Many parameters exist which are appropriate to sending back the new routing information, but the most appropriate parameter would be the Generic Address parameter. This parameter exists in both information messages as well as in the release message.
______________________________________Generic Address Parameter: Example______________________________________Type of Completion Number 00000100AddressOdd/Even Odd or Even number of digits - Can Vary 0 EvenIndicator This field would be filled with either 00001012Nature international or use the spare code which Spare Todayof would allow digits in excess of 10 to beAddress filled. This would allow the inclusion of supplementary information to route the call to the parted destination.Numbering Telephony Number Plan 001PlanAddress Variable depending on numbering scheme 25-10-613-Information 781-9165______________________________________
Where the 25-10 indicates the network and office to which the call will be redirected.
It should be pointed out that although ISUP messages are returned from the terminating office in order to service portable numbers, a determination is made of whether an adjacent switch can receive the ISUP messages from the terminating office. This determination is done using an internal table located at each switch. This table is commonly called an adjacent node table. Using an adjacent node table, applicable to SS7 signalling, each office can determine, where possible, the release of the call further back in the chain. That is, as the Release message travels back from the terminating office to a previous office along the signalling path from where the call originate, each office will query the adjacent node table before returning the ISUP messages further back along the path. Once the call reaches a point where the call cannot be released further, a new IAM is created to complete the call to a new terminating office associated with the new routing option.
A call scenario, wherein the release message cannot return to the originating office is illustrated in FIG. 5, wherein even though the call originated outside the network, the release message 50 reaches a tandem exchange 51 which is the source of the call in the network. An IAM 53 is then created at that point to enable the call to be completed, with routing information obtained from database 35.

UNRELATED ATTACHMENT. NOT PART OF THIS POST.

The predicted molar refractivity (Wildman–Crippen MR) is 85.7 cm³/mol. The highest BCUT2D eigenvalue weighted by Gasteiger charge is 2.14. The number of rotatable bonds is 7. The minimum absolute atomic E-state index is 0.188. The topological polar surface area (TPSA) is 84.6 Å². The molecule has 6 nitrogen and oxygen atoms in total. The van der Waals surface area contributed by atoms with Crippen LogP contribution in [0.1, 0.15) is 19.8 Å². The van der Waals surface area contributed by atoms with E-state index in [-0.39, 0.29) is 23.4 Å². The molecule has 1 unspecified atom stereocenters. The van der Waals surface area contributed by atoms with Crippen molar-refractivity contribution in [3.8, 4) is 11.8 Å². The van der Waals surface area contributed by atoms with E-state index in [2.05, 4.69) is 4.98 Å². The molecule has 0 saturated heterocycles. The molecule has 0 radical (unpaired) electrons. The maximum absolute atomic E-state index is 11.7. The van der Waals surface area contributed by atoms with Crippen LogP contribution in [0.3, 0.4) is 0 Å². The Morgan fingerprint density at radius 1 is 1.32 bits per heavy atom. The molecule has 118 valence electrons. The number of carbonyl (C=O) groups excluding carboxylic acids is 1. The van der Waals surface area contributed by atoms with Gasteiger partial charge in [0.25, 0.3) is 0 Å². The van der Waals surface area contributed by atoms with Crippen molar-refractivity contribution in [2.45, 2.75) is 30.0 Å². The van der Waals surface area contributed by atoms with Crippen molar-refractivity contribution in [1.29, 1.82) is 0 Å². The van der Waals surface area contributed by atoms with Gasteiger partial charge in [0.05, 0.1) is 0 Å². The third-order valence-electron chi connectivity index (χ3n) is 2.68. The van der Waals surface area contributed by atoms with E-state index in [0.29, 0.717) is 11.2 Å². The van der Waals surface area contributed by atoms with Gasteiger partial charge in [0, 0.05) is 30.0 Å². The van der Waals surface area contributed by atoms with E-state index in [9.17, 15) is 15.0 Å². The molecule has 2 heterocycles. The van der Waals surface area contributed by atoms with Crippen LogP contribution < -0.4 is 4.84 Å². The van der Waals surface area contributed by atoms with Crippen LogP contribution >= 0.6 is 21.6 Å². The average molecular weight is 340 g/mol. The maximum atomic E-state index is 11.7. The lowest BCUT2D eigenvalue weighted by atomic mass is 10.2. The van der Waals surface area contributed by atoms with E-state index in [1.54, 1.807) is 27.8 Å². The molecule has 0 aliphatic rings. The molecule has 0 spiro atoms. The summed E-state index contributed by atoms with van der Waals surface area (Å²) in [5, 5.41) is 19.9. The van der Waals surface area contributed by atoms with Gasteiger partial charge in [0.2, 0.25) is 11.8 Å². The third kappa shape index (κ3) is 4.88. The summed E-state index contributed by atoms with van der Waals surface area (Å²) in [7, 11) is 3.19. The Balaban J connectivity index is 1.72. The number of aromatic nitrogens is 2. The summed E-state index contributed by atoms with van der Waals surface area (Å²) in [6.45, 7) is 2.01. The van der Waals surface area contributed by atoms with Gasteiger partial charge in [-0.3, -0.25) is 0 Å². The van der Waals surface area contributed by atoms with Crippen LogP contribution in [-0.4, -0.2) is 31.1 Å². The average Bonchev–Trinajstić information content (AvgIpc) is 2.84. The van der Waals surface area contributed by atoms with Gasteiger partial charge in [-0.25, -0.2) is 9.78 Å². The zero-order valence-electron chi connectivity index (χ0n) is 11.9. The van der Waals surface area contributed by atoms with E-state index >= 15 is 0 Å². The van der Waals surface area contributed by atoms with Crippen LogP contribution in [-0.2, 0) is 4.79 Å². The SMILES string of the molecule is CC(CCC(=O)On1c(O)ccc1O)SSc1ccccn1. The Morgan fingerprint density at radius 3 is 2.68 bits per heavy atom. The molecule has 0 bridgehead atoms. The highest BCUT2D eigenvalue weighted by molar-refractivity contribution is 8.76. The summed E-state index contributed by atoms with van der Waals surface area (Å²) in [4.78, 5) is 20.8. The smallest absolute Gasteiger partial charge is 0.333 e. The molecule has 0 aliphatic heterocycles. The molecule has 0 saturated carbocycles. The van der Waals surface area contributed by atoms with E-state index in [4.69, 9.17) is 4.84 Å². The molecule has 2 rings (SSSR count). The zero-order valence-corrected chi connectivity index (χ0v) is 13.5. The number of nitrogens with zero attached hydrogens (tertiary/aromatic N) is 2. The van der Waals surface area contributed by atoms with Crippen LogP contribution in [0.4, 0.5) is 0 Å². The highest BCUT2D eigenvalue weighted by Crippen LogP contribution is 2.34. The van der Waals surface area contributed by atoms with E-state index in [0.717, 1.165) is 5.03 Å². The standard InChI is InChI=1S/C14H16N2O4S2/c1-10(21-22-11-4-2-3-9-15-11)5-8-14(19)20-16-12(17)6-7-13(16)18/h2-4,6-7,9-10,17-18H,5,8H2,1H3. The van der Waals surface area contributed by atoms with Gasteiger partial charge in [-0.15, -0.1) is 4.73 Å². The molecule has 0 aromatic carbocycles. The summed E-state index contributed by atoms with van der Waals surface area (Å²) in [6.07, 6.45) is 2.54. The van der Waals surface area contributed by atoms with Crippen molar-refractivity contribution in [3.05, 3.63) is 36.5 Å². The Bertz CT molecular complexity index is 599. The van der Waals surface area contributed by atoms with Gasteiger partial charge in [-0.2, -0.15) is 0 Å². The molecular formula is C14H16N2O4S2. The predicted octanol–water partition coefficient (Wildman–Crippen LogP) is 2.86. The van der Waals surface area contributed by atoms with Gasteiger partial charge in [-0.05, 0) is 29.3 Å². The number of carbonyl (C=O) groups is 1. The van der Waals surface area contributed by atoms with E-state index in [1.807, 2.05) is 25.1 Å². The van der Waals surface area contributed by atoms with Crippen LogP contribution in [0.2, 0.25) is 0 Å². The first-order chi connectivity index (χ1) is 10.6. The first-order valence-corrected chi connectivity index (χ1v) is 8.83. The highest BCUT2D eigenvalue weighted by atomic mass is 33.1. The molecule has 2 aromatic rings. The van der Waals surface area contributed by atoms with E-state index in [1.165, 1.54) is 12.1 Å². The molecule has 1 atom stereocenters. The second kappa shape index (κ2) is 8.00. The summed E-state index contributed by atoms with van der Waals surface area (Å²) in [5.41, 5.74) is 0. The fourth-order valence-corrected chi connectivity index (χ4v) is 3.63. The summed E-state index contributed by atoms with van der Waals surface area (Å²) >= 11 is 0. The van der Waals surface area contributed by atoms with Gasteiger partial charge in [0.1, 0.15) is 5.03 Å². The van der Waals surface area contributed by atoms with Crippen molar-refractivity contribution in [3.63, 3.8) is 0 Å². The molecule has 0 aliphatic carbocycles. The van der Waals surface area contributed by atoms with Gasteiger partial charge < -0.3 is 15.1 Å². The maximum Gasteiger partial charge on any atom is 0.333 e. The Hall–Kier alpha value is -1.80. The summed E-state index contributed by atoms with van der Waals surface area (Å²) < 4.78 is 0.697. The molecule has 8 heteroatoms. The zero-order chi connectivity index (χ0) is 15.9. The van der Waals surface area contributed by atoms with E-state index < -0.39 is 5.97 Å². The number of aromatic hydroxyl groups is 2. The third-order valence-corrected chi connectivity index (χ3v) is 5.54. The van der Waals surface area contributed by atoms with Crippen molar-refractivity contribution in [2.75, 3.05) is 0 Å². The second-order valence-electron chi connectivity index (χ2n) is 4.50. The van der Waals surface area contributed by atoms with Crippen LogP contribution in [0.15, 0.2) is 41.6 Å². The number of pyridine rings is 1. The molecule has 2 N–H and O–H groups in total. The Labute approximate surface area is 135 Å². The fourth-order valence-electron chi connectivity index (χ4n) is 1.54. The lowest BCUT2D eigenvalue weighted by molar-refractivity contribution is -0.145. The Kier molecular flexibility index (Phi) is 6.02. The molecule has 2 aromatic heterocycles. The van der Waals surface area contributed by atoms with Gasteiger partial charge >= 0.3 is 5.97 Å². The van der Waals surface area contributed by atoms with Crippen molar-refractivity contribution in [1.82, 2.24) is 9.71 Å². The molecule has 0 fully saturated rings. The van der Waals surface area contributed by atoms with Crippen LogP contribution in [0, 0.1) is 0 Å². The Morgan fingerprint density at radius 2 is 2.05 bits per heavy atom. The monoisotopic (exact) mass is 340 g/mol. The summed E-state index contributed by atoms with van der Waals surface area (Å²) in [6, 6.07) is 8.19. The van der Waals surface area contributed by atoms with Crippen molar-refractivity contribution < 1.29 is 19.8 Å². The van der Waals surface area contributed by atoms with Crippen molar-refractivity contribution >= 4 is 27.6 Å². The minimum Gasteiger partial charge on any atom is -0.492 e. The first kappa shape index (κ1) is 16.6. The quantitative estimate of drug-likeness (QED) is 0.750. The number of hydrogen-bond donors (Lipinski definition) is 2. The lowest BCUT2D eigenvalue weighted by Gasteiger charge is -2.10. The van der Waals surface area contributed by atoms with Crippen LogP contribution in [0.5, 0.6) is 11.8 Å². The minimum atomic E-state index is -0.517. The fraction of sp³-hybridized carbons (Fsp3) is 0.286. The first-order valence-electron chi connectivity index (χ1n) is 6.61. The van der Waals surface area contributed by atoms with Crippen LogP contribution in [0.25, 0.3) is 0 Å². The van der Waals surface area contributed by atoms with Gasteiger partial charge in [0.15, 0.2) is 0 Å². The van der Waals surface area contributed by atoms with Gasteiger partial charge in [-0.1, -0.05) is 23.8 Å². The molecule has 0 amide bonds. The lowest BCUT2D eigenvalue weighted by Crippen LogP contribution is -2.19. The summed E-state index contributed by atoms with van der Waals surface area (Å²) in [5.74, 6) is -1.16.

The block diagram of FIG. 6 illustrates a call scenario wherein a calling party 60 is served by a switching office 61 which is unable to support number portability. For example, support for number portability is not available if the switch is an analog exchange or where software is not resident in that exchange to support number portability.
Accordingly, when calling party 60 attempts to reach a called party 63 which is served by a CLEC 64, a call set-up will be initiated between switching office 61 and terminating office 65 where the dialled number is ported. A directory number table 66, such as shown in FIG. 3a, provides an indication of whether the dialled digits are associated with a portable number.
Thus, once the call set-up signalling data reaches tandem exchange 68 from originating office 61, an IAM containing routing information is forwarded to terminating office 65. If the dialled digits point to a portable number in table 66, database 62 is also queried to determine the routing option associated with the portable number. The response from the SCP is incorporated as part of an optional parameter in the release with cause message carrying routing information. In this example, the modified ISUP message is a release with cause message which provides an indication that the number called is portable and, as indicated above, carries the routing option. Again, it should be pointed out that both messages can take other forms, and will depend on the limitations of the ISUP signalling protocols. Then, a modified ISUP message 67 is returned to tandem 68. The modified ISUP message contains an indication that the call is directed to a portable number and also contains the new routing option. As indicated earlier, the new routing option can also be forwarded separately from message 67, for example, using a modified ISUP message 69.
If the call had originated from a calling party served by a switch able to support number portability, i.e. one able to receive the new routing options, such as switch 70, then the ISUP release message 67 would return all the way back to the switching office where the call originated, i.e. switch 70. This call scenario was illustrated with reference to FIG. 4.
However, because switch 61, which originated the call, cannot receive and make use of ISUP messages containing new routing options, for number portability service, the modified ISUP release message 67 is returned to the closest office along the signalling path from where the call originated, which supports number portability, i.e. tandem switch 68.